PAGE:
When the pandemic forced American schools to resort to distance learning, physics teacher Rebecca Bushway gave her high school students in suburban Washington an ambitious task: to design and build a lead-free, low-carbon water filter.
Using 3D printers, the student team now has a ready-to-use prototype: an approximately 8cm high filter that attaches to faucets and that they hope to eventually bring to market for a unit price of just a dollar.
“The scientific principle is simple. I thought to myself, we have these 3D printers, what if we did something like that”.
The professor presented the prototype at four conferences, including the prestigious American Chemical Society conference. She now hopes to write an article in a scientific journal.
Up to 10 million American households still get their tap water through lead pipes, and such exposure is especially harmful during childhood.
In 2014, lead-contaminated water in the city of Flint was one of the worst health scandals in the United States in recent years. The tragedy was caused by the decision of the local authorities to change the source of the city’s water supply as a cost-saving measure.
The acidic and polluted water of the local river, which was preferred to the clean water of nearby Lake Huron, had eaten away at the lead pipes of the distribution system, exposing residents to lead poisoning. The lead poisoning of thousands of Flint children threatens to have catastrophic health consequences for decades to come.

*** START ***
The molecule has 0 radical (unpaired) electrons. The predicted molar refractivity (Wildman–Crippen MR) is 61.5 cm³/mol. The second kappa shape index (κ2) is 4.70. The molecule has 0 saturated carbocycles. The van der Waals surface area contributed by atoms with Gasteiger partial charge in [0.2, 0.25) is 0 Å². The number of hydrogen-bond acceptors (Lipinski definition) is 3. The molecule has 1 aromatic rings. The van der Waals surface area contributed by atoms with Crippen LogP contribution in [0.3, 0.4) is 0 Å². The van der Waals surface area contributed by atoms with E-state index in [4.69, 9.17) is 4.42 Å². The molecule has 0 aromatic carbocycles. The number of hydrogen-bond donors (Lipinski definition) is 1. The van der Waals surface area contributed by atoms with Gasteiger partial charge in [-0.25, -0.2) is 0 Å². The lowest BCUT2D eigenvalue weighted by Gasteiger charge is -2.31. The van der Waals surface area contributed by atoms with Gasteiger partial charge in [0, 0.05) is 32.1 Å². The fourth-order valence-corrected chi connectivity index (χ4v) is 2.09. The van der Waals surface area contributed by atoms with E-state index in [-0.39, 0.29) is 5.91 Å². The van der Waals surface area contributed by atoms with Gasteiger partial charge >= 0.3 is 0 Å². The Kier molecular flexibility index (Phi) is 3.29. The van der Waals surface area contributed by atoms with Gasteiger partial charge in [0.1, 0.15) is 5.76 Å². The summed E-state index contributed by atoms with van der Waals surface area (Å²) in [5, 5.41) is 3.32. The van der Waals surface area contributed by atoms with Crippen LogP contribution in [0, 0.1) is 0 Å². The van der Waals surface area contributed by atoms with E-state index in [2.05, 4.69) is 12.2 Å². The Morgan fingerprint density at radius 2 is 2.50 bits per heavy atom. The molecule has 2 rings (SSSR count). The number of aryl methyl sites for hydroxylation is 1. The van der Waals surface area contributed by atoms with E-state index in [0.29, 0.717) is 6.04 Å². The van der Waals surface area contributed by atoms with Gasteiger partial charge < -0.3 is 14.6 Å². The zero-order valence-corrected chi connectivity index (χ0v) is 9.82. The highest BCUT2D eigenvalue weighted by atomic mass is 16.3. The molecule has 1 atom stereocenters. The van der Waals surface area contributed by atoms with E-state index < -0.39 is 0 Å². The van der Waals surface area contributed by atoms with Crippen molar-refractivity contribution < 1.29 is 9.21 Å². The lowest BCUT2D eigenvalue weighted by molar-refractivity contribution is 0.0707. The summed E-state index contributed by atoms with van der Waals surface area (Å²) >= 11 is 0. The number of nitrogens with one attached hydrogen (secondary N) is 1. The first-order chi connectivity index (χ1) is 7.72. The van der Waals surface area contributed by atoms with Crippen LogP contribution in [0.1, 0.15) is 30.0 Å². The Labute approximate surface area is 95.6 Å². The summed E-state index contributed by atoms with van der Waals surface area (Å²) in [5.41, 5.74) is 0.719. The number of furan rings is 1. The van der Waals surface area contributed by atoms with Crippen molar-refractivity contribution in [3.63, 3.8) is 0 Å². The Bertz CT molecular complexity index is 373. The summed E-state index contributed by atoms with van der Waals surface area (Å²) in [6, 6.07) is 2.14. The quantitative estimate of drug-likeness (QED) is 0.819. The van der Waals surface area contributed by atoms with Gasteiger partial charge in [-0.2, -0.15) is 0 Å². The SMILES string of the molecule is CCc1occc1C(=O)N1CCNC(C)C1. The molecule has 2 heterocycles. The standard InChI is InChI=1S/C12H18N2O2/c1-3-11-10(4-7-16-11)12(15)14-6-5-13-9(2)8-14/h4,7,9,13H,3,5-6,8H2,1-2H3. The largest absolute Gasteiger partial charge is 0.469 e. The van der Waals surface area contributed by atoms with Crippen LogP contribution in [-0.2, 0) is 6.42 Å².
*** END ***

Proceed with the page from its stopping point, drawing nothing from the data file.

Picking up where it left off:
In the United States, lead pollution primarily affects African Americans and other minorities, said Nia Frederick, a high school student who participated in the filtering project. “And I think we can help”she says.
The administration of President Joe Biden has already pledged billions of dollars to fund the removal of all lead pipes across the country in the coming years. But until that happens, Americans need solutions.
A smart filter
Ms. Bushway’s idea was to use the same chemical reaction used to restore contaminated soil: exposing lead dissolved in water to a powder of calcium phosphate, which produces a solid phosphate of lead that remains in the filter, as well as benign calcium.
The filter has another trick up its sleeve: under the calcium phosphate is a reservoir with potassium iodide.
When the calcium phosphate runs out, the lead dissolved in the water will react with the potassium iodide, giving the water a yellow hue. This new color of the water will therefore be the signal that the filter needs to be replaced.
Wathon Maung, a student, spent several months designing the housing that houses the filter, using 3D printing software. “It was like a kind of puzzle that I had to solve”makes the high school student excited.
Calcium phosphate accumulated in the filter, slowing down the speed of the reaction principle. But Wathon Maung found that he could incorporate hexagonal chamfers that help ensure water flow and prevent pooling.
The result: a flow of about 7.5 liters per minute, the normal rate for water that comes out of the tap.
Now the team would like to incorporate an instrument called a spectrophotometer that, using a tiny LED warning light, detects yellowing of water faster than the naked eye, signaling the end of the filter’s life.